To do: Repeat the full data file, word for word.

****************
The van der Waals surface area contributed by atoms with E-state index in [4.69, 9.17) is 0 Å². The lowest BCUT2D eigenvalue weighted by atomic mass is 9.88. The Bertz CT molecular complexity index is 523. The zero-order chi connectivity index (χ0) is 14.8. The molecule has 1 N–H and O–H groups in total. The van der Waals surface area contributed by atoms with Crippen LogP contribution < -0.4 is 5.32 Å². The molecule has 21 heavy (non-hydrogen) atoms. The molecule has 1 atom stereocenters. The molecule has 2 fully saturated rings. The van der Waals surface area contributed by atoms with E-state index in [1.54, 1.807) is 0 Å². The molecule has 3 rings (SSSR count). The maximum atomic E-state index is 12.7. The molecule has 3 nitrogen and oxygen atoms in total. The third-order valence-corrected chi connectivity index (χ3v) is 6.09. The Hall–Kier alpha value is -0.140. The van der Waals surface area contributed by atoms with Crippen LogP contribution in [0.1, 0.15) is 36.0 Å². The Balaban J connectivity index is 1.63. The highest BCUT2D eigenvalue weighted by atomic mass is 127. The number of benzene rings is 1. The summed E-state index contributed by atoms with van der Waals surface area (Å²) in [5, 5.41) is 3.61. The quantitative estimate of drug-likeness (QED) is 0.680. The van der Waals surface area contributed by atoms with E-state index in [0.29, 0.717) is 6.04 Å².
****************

The van der Waals surface area contributed by atoms with E-state index in [4.69, 9.17) is 0 Å². The lowest BCUT2D eigenvalue weighted by atomic mass is 9.88. The Bertz CT molecular complexity index is 523. The zero-order chi connectivity index (χ0) is 14.8. The molecule has 1 N–H and O–H groups in total. The van der Waals surface area contributed by atoms with Crippen LogP contribution < -0.4 is 5.32 Å². The molecule has 21 heavy (non-hydrogen) atoms. The molecule has 1 atom stereocenters. The molecule has 2 fully saturated rings. The van der Waals surface area contributed by atoms with E-state index in [1.54, 1.807) is 0 Å². The molecule has 3 rings (SSSR count). The maximum atomic E-state index is 12.7. The molecule has 3 nitrogen and oxygen atoms in total. The third-order valence-corrected chi connectivity index (χ3v) is 6.09. The Hall–Kier alpha value is -0.140. The van der Waals surface area contributed by atoms with Crippen LogP contribution in [0.1, 0.15) is 36.0 Å². The Balaban J connectivity index is 1.63. The highest BCUT2D eigenvalue weighted by atomic mass is 127. The number of benzene rings is 1. The summed E-state index contributed by atoms with van der Waals surface area (Å²) in [5, 5.41) is 3.61. The quantitative estimate of drug-likeness (QED) is 0.680. The van der Waals surface area contributed by atoms with E-state index in [0.29, 0.717) is 6.04 Å².